DKH2008

0.596

0.677

0.596

10.0

3.5 (N = 40)

0.099

0

DKH2010

0.565

0.718

0.653

11.5

5.3

0.189

3

       

All: 4 (no cross-year)

NET2009

0.586

0.703

0.616

11.4

2.3 (N = 72)

0.169

1

NET2010

0.627

0.717

0.669

11.4

2.0

0.124

4

NET2011

0.615

0.774

0.696

13.2

4.4

0.182

0

       

All: 4 (no cross-year)

UK2009

0.606

0.799

0.765

13.2

4.4 (N = 52)

0.242

0

UK2010

0.664

0.797

0.738

13.7

5.3

0.165

0

       

All: 1 (no cross-year)

Observed (HO) and expected (HE) heterozygosity, gene diversity (GD) and allelic richness (AR) based on a sample size of 40 for each sample (here, N = number of genes used in the rarefaction method of HP-rare). Private allele richness (PrivateAR) was calculated for temporal samples of each population separately (here, N [in italics] varies among populations, making the values comparable only among temporal samples within a population). Inbreeding coefficients (FIS, with significant values in italics) were calculated for each temporal sample. Number of full-sib families (FS) estimated within each temporal sample and within the combined dataset for each population (all) are listed. Samples marked with *have families consisting of more than two members (see text). In the combined data sets, cross-year full-sib families were found unless indicated.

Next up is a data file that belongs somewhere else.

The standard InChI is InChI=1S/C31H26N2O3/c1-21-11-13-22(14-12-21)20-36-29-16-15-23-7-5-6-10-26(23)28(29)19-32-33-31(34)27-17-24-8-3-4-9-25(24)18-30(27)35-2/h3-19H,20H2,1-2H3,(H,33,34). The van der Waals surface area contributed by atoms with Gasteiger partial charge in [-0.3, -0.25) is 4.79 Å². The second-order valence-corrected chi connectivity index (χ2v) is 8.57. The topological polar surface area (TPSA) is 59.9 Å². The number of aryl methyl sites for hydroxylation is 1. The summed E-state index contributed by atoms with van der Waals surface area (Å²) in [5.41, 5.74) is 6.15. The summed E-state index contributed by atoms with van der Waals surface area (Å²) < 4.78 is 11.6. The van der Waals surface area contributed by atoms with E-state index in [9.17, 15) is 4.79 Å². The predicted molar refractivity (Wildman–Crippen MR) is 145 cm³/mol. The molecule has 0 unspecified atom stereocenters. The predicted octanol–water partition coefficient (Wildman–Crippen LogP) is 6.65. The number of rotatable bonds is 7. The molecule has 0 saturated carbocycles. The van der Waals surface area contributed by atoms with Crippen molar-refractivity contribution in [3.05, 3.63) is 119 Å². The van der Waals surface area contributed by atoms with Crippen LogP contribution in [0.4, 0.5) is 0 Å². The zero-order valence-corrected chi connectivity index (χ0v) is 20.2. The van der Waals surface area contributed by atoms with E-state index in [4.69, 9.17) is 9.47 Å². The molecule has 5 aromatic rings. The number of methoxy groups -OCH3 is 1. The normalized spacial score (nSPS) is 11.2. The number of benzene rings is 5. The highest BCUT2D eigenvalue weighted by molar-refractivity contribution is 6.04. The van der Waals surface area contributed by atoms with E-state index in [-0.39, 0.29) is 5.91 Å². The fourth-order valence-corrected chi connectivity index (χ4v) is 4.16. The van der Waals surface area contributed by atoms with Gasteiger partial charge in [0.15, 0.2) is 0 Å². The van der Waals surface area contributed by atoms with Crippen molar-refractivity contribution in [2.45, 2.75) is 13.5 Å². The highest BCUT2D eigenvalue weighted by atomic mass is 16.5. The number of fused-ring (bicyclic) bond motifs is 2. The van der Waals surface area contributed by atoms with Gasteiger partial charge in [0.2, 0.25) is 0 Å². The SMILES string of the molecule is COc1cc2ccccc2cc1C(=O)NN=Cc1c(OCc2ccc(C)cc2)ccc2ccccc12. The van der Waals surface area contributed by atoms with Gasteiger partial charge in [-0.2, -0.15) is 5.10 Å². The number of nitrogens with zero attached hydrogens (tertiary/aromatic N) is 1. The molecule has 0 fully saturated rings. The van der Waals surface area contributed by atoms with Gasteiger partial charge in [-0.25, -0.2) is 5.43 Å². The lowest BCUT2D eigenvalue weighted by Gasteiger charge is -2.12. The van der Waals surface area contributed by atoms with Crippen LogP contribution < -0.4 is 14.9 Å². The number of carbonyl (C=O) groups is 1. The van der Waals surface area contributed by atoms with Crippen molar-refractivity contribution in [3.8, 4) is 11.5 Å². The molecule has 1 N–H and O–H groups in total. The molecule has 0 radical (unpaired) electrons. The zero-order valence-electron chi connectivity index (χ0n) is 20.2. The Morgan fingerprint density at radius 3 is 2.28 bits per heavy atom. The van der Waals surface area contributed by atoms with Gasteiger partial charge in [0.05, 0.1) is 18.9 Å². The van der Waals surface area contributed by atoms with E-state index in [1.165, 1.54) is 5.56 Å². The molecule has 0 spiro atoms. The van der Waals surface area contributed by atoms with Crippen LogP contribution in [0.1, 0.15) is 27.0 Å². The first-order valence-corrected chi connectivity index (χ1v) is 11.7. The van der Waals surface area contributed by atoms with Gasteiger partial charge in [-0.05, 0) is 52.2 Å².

Heterozygote deficiencies were seen in most samples and significant deviations from Hardy-Weinberg equilibrium were observed in some loci in most populations as reflected by significant positive FIS values (Table 2). There were temporal changes in FIS values in many populations. As shown in previous analyses [42, 54], null alleles were estimated to occur in either low (<0.05) or moderate frequencies (<0.20) in most loci in some of the samples (including locus Pe7 in FIF, DKH and NET, locus Pe17 in DKV, DKR, DKH, NET and UK, locus Pe18 in DKH, NET and UK, locus Pe13 in FIA, FIF, NET and UK, and Pe19 in NET). Loci Pe15 and Pe12 were the most problematic, showing moderate null allele frequencies in almost all temporal samples. However, since the global FST and the FST values for each locus (data not shown) were similar when calculated with (ENA) and without estimating a null allele correction (FST = 0.0306, FSTENA = 0.0308), we feel confident that the presence of null alleles has not affected our calculations of genetic structure. Regardless, Pe12 was eliminated from the data set when estimating the number of full-sib families with COLONY and when estimating the effective population size. Significant linkage disequilibrium was observed in only a few comparisons within some of the Danish populations (Pe7xPe15 in DKH & DKV, Pe7xPe17 in DKV, Pe7xPe13 in DKR, DKV & DKH, and Pe13xPe12 in DKR, Pe7xPe12 in DKV), occurring within some years, but not others. Although asexual reproduction is possible in P. elegans, we observed only two instances of identical multilocus genotypes in our samples: one pair of identical individuals in the DKV2008 sample and one pair of individuals in the DKR2010 sample. One individual from each of these pairs was removed from the COLONY, STRUCTURE and PCA analyses.